Multifamily permit totals have declined on a year-over-year basis for several months now – which could signal the slowdown in apartment construction completion anticipated in late 2018 and 2019.
So, if national permitting is declining, that means permits authorized in some individual metro areas must also be on the way down. A look at the local numbers confirms that at least 12 major metros have seen multifamily permitting fall well below peaks.
Similar to our previous study on metros whose occupancy is below the peak, most metros’ peak annual multifamily permitting levels came in 2015 and 2016. Two reached their peaks this year, one other in 2013 and yet another in 2014.
Meanwhile, the range of difference between peak permitting levels and the permits issued in the 12 months ending July 2017 is wide. For example, Houston’s July 2017 rate was 76.7% below the peak level recorded in July 2015, while Boston’s was 10.9% below its December 2015 peak. An 11th metro, Denver, actually reached its peak in July 2017.
The Houston apartment market, like most metros, started out this decade with low multifamily permitting levels as apartment construction ground to a halt during and immediately after the Great Recession. Permits quickly skyrocketed until reaching its peak in September 2015.
By then, of course, the Houston apartment market reached a two-decade high – especially in the urban core Montrose/River Oaks submarket – as the job market tanked because of the oil industry crisis of the mid-2010s.
The fall in permitting since September 2015 has been fast and steep. The 6,167 multifamily permits issued in the year ending July 2017 was the lowest since the 5,874 of July 2011. That drop shows in the apartment construction forecasts: While 20,239 units were forecast to come to market in 2017 – through the effects of Hurricane Harvey will likely reduce that figure – Axiometrics, a RealPage company, forecasts 14,187 units to be delivered in 2018; 9,594 in 2019.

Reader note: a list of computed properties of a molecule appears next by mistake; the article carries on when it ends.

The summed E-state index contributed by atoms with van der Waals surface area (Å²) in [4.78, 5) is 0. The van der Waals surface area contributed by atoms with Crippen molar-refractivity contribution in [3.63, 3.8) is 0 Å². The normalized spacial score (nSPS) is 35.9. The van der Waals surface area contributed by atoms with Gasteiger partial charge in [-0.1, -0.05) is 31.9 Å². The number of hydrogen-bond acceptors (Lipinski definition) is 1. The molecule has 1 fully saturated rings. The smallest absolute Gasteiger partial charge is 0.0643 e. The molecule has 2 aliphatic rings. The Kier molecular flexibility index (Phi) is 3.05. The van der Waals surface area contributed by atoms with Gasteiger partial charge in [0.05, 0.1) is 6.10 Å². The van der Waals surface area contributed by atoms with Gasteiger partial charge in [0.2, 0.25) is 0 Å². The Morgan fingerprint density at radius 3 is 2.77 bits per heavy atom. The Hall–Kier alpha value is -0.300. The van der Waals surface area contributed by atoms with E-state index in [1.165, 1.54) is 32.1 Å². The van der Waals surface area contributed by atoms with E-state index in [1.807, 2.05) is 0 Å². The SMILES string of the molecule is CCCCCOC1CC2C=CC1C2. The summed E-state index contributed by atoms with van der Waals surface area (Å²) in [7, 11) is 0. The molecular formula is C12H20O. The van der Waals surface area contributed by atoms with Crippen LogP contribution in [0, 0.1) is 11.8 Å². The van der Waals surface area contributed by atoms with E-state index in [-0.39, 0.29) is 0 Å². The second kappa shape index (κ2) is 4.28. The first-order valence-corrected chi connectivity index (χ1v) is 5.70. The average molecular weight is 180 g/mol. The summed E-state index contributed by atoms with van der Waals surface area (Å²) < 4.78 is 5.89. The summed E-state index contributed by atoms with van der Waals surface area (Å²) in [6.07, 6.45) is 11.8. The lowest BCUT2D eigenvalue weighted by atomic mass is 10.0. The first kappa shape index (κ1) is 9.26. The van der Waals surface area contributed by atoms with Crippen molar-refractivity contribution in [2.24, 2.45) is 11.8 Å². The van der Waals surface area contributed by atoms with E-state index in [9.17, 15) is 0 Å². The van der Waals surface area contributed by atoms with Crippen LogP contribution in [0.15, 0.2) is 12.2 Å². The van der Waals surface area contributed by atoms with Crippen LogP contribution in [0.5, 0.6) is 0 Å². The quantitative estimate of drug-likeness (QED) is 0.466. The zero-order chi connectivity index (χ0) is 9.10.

Not all major markets are experiencing declining permitting. The 13,151 multifamily permits issued in the Denver area in the 12 months ending July 2017 was the most since at least 2010 and marked the third straight month in which the metro reached its peak.
Denver apartment market permitting rose steeply until January 2013. It then remained at a relatively stable level through early 2016, when it began rising again. That shows in the apartment construction forecast, which shows little change next year. Some 10,925 units have been identified for 2017 delivery, while the forecast projects 10,107 in 2018. Permitting could drop soon if the forecast of 5,346 units in 2019 holds true.
The Denver apartment market is the exception to the rule: Multifamily permitting is declining in most major metros. The continued decline will go a long way toward forecasting apartment construction trends.